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If $X$ and $Y$ are independent random variable following the normal distribution $N(\mu, \sigma^2)$ with mean $\mu$ and variance $\sigma^2$ such that $X \sim N(\mu_{X}, \sigma_{X}^2)$ and $Y \sim N(\mu_{Y}, \sigma_{Y}^2)$, and if $T$ is some constant, then the probability $P(X-Y<T)$

$$P(Z<T)=\Phi\left(\frac{T-\mu_Z}{\sigma_Z}\right),$$

where $Z =X-Y$, $ \mu_{Z}=\mu_{X}-\mu_{Y}=$, and $ \sigma_{Z}^2=\sigma_{X}^2 + \sigma_{Y}^2$. (The detailed explanations can be found here.)

I want to extend this to the case of random vectors $\mathbf{X}$ and $\mathbf{Y}$. Let us consider the random vectors of length $L=3$.

Then, for $X_1$ conditioned on the $\mathbf{Y}$

$$P(X_1-Y_1<T)=\Phi\left(\frac{T-\mu_{X_1}-\mu_{Y_1}}{\sigma^2_{X_1}+\sigma^2_{Y_1}}\right),$$ $$P(X_1-Y_2<T)=\Phi\left(\frac{T-\mu_{X_1}-\mu_{Y_2}}{\sigma^2_{X_1}+\sigma^2_{Y_2}}\right),$$ $$P(X_1-Y_3<T)=\Phi\left(\frac{T-\mu_{X_1}-\mu_{Y_3}}{\sigma^2_{X_1}+\sigma^2_{Y_3}}\right),$$

and for $X_2$ conditioned on the $\mathbf{Y}$ $$P(X_2-Y_1<T)=\Phi\left(\frac{T-\mu_{X_1}-\mu_{Y_1}}{\sigma^2_{X_2}+\sigma^2_{Y_1}}\right),$$ $$P(X_2-Y_2<T)=\Phi\left(\frac{T-\mu_{X_1}-\mu_{Y_2}}{\sigma^2_{X_2}+\sigma^2_{Y_2}}\right),$$ $$P(X_2-Y_3<T)=\Phi\left(\frac{T-\mu_{X_1}-\mu_{Y_3}}{\sigma^2_{X_2}+\sigma^2_{Y_3}}\right),$$

and for $X_3$ conditioned on the $\mathbf{Y}$ $$P(X_3-Y_1<T)=\Phi\left(\frac{T-\mu_{X_1}-\mu_{Y_1}}{\sigma^2_{X_3}+\sigma^2_{Y_1}}\right),$$ $$P(X_3-Y_2<T)=\Phi\left(\frac{T-\mu_{X_1}-\mu_{Y_2}}{\sigma^2_{X_3}+\sigma^2_{Y_2}}\right),$$ $$P(X_3-Y_3<T)=\Phi\left(\frac{T-\mu_{X_1}-\mu_{Y_3}}{\sigma^2_{X_3}+\sigma^2_{Y_3}}\right).$$

My question is how do I obtain the total probability that $Z$ is less than $T$.

Would it be $P(\mathbf{X}-\mathbf{Y}<T):= \frac{1}{L}\sum^L_{i=1}\sum^L_{j=1}P(X_i-Y_j<T)$?

Appreciate any help and advice.

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  • $\begingroup$ I can't follow what you mean by "average probability". $\endgroup$
    – gunes
    Aug 14, 2020 at 11:04
  • $\begingroup$ @gunes Sorry, I meant the total probability . $\endgroup$
    – nashynash
    Aug 14, 2020 at 11:09
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    $\begingroup$ If it's not the equation in the end that you want, what does total probability mean? Do you mean $$P(X-Y<T):=P(X_i-Y_j<T)$$ for all $i,j$? i.e. $$P(X_1-Y_1<T,X_1-Y_2<T,...,X_3-Y_3<T)$$ all at the same time. $\endgroup$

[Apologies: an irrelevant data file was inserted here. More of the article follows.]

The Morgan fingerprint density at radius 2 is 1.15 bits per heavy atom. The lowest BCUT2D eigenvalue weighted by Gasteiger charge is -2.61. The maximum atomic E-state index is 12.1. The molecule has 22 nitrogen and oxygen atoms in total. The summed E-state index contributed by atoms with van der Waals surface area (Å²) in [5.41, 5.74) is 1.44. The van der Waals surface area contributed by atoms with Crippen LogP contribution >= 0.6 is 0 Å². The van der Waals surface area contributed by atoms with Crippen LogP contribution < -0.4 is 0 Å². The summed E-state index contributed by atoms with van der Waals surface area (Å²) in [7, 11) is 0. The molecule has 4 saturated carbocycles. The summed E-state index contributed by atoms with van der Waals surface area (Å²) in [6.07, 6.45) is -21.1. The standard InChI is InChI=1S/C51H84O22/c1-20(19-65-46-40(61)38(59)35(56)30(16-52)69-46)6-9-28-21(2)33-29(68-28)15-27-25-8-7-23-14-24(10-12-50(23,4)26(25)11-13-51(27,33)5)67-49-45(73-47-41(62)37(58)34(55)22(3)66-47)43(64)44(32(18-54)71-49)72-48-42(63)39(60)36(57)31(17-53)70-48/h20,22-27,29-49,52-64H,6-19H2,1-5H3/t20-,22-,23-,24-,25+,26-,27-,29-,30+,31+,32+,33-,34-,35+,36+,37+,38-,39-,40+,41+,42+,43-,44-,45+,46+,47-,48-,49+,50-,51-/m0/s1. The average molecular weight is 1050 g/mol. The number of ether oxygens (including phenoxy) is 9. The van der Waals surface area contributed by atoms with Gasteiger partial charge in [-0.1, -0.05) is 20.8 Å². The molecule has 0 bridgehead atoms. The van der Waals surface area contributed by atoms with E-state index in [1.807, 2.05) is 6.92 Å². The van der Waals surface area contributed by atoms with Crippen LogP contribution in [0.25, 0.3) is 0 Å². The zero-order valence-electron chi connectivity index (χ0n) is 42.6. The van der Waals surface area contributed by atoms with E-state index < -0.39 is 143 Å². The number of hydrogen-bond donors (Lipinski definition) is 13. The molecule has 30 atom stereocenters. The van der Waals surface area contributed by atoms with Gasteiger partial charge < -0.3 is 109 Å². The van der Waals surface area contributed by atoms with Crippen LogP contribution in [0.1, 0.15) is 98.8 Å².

– gunes
    Aug 14, 2020 at 11:24
  • $\begingroup$ ... or do you mean $P(X-Y<T) := P(X_1-Y_1<T, X_2-Y_2<T, X_3-Y_3<T)$? $\endgroup$
    – jan-glx
    Aug 14, 2020 at 11:32
  • $\begingroup$ @gunes Yes, I think what you describe is what I am looking for. How do I go about formulating the right side? $\endgroup$
    – nashynash
    Aug 14, 2020 at 12:23

1 Answer 1

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If the question is about the following probability $$\varrho=\mathbb P(X_1−Y_1<T,X_1−Y_2<T,...,X_3-Y_2<T,X_3−Y_3<T)$$ it is given by$$\varrho=\mathbb P(\max_{1\le i,j\le 3}(X_i−Y_j)≤T)$$ since the event that the pairwise differences all are less than $T$ is equivalent to the largest pairwise difference being less than $T$. Furthermore, the largest difference $X_i-Y_j$ is equal to the difference between the largest $X_i$, $X_{(3)}$, and the smallest $Y_i$, $Y_{(1)}$ hence$$\varrho=\mathbb P(\max_{1\le i\le 3}(X_i)−\min_{1\le j\le 3}(Y_j)≤T)$$ The density of $X_{(3)}$ is \begin{align*}f(z)&=\Phi(1/\sigma^X_1(z-\mu^X_1))\Phi(1/\sigma^X_2(z-\mu^X_2))\varphi(1/\sigma^X_3(z-\mu^X_3))+ \cdots\\ &+ \Phi(1/\sigma^X_3(z-\mu^X_3))\Phi(1/\sigma^X_2(z-\mu^X_2))\varphi(1/\sigma^X_1(z-\mu^X_1))\end{align*} and the density of $Y_{(1)}$ is \begin{align*}g(w)&=\Phi(-1/\sigma^Y_1(w-\mu^Y_1))\Phi(-1/\sigma^Y_2(w-\mu^Y_2))\varphi(1/\sigma^Y_3(w-\mu^Y_3))+ \cdots \\&+ \Phi(-1/\sigma^Y_3(w-\mu^Y_3))\Phi(-1/\sigma^Y_2(w-\mu^Y_2))\varphi(1/\sigma^Y_1(w-\mu^Y_1))\end{align*} where $\varphi$ is the $\mathcal N(0,1)$ pdf and $\Phi$ is the $\mathcal N(0,1)$ cdf, respectively. The pdf of $X_{(3)}-Y_{(1)}$ follows as a convolution integral but cannot be expressed in closed form.

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  • $\begingroup$ Is it to be understood that (a) $\varphi(\cdot)=1-\Phi(\cdot)$; (b) $z=X$; and (c) $w=Y$? If I am mistaken, could you kindly clarify? $\endgroup$
    – nashynash
    Aug 14, 2020 at 15:28
  • $\begingroup$ Thank you for the clarification. Could we apply this analysis to the case where we have the i.i.d. RVs $A,B,...,J$, where $A\sim\mathcal N(\mu_A,\sigma^2_A),..J\sim\mathcal N(\mu_Z,\sigma^2_Z)$? Then, the total probability that the difference between two consecutive RVs is less than $T$ is $P_{tot}=\mathbb P(B-A<T,C-B<T,...,J-I<T)=\mathbb P(J-A<T)$? If not, I could create a separate page. $\endgroup$
    – nashynash
    Aug 15, 2020 at 4:07
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    $\begingroup$ I repeat, this is not correct. This is basic maths, not probability: if $B-A<T$ and $C-B<T$, this is not the same thing as $C-A<T$. Make a try with a few values of $A,B,C$. $\endgroup$
    – Xi'an
    Aug 16, 2020 at 5:42
  • $\begingroup$ Okay!.Thank you very much, Xi'an for your time and explanations. Truly appreciate it. I will work out the math. $\endgroup$
    – nashynash
    Aug 16, 2020 at 5:45

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